I think the model of InSite as a stand-alone safe injection site is not what we're looking at in many communities. What we're looking at are what we're calling “safe consumption services”, meaning the ability of people to use it in an environment where they can obtain the health care they need if they need it. But I think we miss the very first part of our message, that this is dangerous and you shouldn't do it. As Dr. Juurlink says, people are going to use drugs, and what we have to do is to provide the opportunity for them to stay alive long enough to reach their potential in life.

I think safe consumption services do that, but they need to be integrated into the health service system. The Dr. Peter Centre is another good example of this, where they're working very quietly within the provision of other health services. It's been a very effective service. We've done a lot of work with our law enforcement colleagues in B.C., and they have talked to the Vancouver Police Department about how well this is working. People's ideas have changed, and what they need to be is informed—

10:10 a.m.

Conservative

Colin Carrie Conservative Oshawa, ON

I agree with that, but if—

10:10 a.m.

Deputy Provincial Health Officer, British Columbia, Office of the Provincial Health Officer, British Columbia

Dr. Bonnie Henry

—about the effectiveness of these services and how they benefit communities.

10:15 a.m.

Conservative

Colin Carrie Conservative Oshawa, ON

That's what I'm talking about—informed and good data—and we just said that we didn't have it. But InSite keeps being held up as if this is where we want to go, or that this is the flagship for Canada. I looked at the literature, and it seems that it's written by one or two different guys who keep quoting each other. There's a guy named Kerr; there's a guy, I believe, whose name is Montaner. When you're looking at it from a government standpoint, it seems that injection sites are an effort to put all the eggs into one basket. I believe the police association president was saying on CTV that as a result InSite, they've had to divert 100 officers to police and make sure that area is safe for people who are down there. If you look at the costs, at $100,000 per officer, that's $10 million per year. If you look at treatment beds, that money could treat over 1,000 people in 90-day treatment programs.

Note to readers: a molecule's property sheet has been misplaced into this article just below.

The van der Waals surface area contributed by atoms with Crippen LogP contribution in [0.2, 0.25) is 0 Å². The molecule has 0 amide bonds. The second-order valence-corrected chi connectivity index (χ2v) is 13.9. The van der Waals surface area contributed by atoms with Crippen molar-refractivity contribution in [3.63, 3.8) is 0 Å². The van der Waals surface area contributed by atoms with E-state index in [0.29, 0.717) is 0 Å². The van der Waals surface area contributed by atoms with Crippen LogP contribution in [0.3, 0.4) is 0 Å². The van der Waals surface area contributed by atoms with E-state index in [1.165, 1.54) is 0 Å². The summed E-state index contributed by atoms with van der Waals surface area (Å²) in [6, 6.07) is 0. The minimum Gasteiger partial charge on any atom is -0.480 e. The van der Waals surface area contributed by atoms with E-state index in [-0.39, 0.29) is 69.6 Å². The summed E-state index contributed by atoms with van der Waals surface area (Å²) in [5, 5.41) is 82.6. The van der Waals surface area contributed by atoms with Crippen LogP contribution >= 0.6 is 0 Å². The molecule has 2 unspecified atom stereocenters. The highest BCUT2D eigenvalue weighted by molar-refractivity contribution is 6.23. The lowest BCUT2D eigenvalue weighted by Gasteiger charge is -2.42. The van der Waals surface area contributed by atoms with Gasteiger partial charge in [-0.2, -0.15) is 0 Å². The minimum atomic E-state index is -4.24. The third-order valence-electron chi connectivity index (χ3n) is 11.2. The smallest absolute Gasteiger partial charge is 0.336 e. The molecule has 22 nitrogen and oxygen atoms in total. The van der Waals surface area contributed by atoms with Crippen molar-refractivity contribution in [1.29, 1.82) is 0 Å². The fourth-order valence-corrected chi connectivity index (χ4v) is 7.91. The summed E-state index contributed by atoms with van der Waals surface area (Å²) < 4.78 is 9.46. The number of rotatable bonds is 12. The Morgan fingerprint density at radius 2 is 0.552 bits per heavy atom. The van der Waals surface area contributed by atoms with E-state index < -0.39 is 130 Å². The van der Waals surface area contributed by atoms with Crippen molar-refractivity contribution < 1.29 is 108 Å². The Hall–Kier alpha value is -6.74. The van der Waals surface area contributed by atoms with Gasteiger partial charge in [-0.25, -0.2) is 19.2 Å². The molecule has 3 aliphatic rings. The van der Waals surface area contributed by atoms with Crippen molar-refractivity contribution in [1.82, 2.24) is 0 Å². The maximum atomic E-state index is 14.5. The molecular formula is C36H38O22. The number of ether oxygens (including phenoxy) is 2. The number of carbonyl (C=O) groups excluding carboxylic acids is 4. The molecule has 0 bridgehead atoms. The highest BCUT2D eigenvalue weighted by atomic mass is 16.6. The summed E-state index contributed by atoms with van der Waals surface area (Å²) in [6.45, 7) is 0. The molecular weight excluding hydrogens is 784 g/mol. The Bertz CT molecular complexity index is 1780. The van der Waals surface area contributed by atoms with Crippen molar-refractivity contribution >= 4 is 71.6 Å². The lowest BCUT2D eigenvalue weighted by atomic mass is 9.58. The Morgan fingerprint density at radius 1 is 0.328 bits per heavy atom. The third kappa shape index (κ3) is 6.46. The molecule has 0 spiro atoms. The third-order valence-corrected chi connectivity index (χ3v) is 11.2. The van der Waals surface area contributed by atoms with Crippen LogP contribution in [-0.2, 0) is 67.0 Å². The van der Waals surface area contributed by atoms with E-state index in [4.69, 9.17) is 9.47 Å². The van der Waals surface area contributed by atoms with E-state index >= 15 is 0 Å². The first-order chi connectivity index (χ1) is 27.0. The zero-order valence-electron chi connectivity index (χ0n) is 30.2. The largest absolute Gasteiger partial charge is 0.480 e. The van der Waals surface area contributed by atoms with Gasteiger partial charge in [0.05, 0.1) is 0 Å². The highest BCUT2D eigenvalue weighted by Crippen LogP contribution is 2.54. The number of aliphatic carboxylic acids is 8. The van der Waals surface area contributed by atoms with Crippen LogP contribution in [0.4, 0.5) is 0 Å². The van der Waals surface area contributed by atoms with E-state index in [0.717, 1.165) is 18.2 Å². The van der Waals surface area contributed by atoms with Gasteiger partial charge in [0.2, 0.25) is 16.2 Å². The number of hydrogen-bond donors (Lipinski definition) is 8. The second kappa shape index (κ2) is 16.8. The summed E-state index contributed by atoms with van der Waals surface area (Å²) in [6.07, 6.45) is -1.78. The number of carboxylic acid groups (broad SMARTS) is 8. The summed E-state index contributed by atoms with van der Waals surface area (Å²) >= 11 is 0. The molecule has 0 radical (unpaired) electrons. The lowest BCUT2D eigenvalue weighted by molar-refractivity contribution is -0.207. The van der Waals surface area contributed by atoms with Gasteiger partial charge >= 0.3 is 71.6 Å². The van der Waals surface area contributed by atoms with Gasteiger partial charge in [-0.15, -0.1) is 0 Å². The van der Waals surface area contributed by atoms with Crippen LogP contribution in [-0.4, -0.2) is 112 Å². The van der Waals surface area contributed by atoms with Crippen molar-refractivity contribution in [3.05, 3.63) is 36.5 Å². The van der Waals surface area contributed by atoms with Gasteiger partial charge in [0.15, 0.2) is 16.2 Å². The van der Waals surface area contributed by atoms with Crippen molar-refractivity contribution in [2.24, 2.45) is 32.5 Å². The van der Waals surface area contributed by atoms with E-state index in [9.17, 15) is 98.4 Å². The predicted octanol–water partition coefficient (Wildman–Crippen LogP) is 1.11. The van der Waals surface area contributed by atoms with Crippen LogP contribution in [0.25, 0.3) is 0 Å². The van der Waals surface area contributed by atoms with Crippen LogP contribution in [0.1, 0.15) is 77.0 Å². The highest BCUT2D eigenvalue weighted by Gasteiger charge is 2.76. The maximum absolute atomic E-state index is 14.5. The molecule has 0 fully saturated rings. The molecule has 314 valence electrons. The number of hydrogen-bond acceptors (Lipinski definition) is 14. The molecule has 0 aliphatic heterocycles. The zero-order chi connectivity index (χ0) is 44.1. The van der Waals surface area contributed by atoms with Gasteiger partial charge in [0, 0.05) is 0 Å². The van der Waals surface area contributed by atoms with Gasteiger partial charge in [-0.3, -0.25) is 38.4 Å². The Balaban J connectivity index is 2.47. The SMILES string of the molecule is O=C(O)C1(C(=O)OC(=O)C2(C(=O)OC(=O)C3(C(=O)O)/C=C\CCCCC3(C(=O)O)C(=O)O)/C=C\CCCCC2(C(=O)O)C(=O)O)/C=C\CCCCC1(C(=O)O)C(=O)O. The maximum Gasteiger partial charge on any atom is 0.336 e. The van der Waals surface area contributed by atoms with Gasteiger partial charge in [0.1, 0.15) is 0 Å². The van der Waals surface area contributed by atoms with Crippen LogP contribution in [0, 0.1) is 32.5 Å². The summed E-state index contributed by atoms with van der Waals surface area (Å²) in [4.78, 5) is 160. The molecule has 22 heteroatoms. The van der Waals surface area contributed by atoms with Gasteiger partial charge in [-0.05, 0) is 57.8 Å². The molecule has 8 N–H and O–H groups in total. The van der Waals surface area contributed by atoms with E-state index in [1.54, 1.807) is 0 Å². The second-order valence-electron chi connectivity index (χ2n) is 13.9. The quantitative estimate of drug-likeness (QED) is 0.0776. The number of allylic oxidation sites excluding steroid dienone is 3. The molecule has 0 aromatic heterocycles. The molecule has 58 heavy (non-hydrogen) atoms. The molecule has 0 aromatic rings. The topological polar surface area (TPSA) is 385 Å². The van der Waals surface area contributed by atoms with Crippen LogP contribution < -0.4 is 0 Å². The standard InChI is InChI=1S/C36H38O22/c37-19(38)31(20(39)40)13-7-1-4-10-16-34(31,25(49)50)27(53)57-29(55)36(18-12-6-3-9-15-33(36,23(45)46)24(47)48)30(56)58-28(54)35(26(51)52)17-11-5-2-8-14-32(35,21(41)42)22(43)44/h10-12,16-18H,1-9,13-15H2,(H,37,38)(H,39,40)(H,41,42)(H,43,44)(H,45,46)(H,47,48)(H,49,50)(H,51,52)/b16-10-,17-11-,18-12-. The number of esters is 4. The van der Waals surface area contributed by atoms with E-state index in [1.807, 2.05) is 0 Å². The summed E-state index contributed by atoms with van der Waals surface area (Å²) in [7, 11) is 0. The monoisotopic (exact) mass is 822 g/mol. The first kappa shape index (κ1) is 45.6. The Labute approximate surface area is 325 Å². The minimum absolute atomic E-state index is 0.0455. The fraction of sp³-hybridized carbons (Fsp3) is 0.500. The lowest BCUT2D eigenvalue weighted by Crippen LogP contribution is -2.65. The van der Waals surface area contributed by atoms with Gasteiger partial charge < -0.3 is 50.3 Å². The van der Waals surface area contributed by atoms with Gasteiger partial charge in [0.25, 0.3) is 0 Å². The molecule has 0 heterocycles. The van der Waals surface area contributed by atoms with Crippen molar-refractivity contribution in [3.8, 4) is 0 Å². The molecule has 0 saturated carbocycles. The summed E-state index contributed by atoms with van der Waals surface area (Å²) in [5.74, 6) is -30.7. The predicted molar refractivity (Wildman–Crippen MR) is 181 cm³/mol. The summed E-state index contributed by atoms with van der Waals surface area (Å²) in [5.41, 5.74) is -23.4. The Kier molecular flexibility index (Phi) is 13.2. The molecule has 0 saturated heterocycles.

10:15 a.m.

Conservative

The Vice-Chair Conservative Len Webber

Dr. Carrie, your time is up.

10:15 a.m.

Conservative

Colin Carrie Conservative Oshawa, ON

I just want to make sure if there are any informed and good statistics out there.

10:15 a.m.

Deputy Provincial Health Officer, British Columbia, Office of the Provincial Health Officer, British Columbia

Dr. Bonnie Henry

I think there is some very rigorous research that was done around InSite. Dr. Kerr is one of the lead researchers in that. Those are independent research grants that he received.

As I mentioned, there are many different models that we are looking at around safe consumption that are integrated into health services and the continuum of services for people, including treatment options.

October 6th, 2016 / 10:15 a.m.

Conservative

The Vice-Chair Conservative Len Webber

Thank you.

We'll now go to MP Dr. Doug Eyolfson.

You have five minutes.

10:15 a.m.

Liberal

Doug Eyolfson Liberal Charleswood—St. James—Assiniboia—Headingley, MB

Thank you, Mr. Chair.

Thank you all for coming. This is very valuable.

As background to some of my questioning, I'm an emergency physician. My entire career was in emergency medicine, with the last eight years spent in the inner city of Winnipeg. This kind of subject has been near and dear to my heart, as it has occupied a great deal of my professional time.